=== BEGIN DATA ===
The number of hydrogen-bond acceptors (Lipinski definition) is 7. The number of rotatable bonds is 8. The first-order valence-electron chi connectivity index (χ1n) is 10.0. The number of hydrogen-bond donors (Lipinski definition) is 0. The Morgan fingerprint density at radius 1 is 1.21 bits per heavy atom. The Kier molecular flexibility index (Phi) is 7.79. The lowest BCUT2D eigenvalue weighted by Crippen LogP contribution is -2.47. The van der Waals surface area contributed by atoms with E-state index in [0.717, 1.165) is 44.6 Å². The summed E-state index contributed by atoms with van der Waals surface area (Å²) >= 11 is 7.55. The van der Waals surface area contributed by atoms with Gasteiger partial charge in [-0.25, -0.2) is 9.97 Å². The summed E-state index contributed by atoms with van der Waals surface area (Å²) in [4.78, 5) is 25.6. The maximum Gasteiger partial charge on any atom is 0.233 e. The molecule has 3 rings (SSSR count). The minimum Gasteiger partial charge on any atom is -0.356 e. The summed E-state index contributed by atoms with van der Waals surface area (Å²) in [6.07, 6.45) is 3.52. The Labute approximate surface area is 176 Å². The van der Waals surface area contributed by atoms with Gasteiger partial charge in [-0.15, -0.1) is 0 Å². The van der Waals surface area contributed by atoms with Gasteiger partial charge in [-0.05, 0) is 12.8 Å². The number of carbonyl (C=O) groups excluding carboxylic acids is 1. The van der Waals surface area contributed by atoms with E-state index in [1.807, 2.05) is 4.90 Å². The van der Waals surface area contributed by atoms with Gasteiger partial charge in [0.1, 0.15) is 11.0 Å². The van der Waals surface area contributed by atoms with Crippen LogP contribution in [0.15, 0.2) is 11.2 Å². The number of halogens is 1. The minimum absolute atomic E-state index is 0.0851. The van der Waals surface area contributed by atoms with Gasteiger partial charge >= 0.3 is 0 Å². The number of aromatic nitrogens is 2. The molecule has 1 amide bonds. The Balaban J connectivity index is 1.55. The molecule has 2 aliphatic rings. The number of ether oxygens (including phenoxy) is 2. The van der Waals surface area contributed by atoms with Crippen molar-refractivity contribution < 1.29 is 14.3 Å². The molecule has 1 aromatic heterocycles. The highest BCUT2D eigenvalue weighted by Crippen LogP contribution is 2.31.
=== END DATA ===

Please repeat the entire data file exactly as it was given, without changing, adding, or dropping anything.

The number of hydrogen-bond acceptors (Lipinski definition) is 7. The number of rotatable bonds is 8. The first-order valence-electron chi connectivity index (χ1n) is 10.0. The number of hydrogen-bond donors (Lipinski definition) is 0. The Morgan fingerprint density at radius 1 is 1.21 bits per heavy atom. The Kier molecular flexibility index (Phi) is 7.79. The lowest BCUT2D eigenvalue weighted by Crippen LogP contribution is -2.47. The van der Waals surface area contributed by atoms with E-state index in [0.717, 1.165) is 44.6 Å². The summed E-state index contributed by atoms with van der Waals surface area (Å²) >= 11 is 7.55. The van der Waals surface area contributed by atoms with Gasteiger partial charge in [-0.25, -0.2) is 9.97 Å². The summed E-state index contributed by atoms with van der Waals surface area (Å²) in [4.78, 5) is 25.6. The maximum Gasteiger partial charge on any atom is 0.233 e. The molecule has 3 rings (SSSR count). The minimum Gasteiger partial charge on any atom is -0.356 e. The summed E-state index contributed by atoms with van der Waals surface area (Å²) in [6.07, 6.45) is 3.52. The Labute approximate surface area is 176 Å². The van der Waals surface area contributed by atoms with Gasteiger partial charge in [-0.15, -0.1) is 0 Å². The van der Waals surface area contributed by atoms with Gasteiger partial charge in [-0.05, 0) is 12.8 Å². The number of carbonyl (C=O) groups excluding carboxylic acids is 1. The van der Waals surface area contributed by atoms with E-state index in [1.807, 2.05) is 4.90 Å². The van der Waals surface area contributed by atoms with Gasteiger partial charge in [0.1, 0.15) is 11.0 Å². The van der Waals surface area contributed by atoms with Crippen LogP contribution in [0.15, 0.2) is 11.2 Å². The number of halogens is 1. The minimum absolute atomic E-state index is 0.0851. The van der Waals surface area contributed by atoms with Gasteiger partial charge >= 0.3 is 0 Å². The number of aromatic nitrogens is 2. The molecule has 1 amide bonds. The Balaban J connectivity index is 1.55. The molecule has 2 aliphatic rings. The number of ether oxygens (including phenoxy) is 2. The van der Waals surface area contributed by atoms with Crippen molar-refractivity contribution < 1.29 is 14.3 Å². The molecule has 1 aromatic heterocycles. The highest BCUT2D eigenvalue weighted by Crippen LogP contribution is 2.31.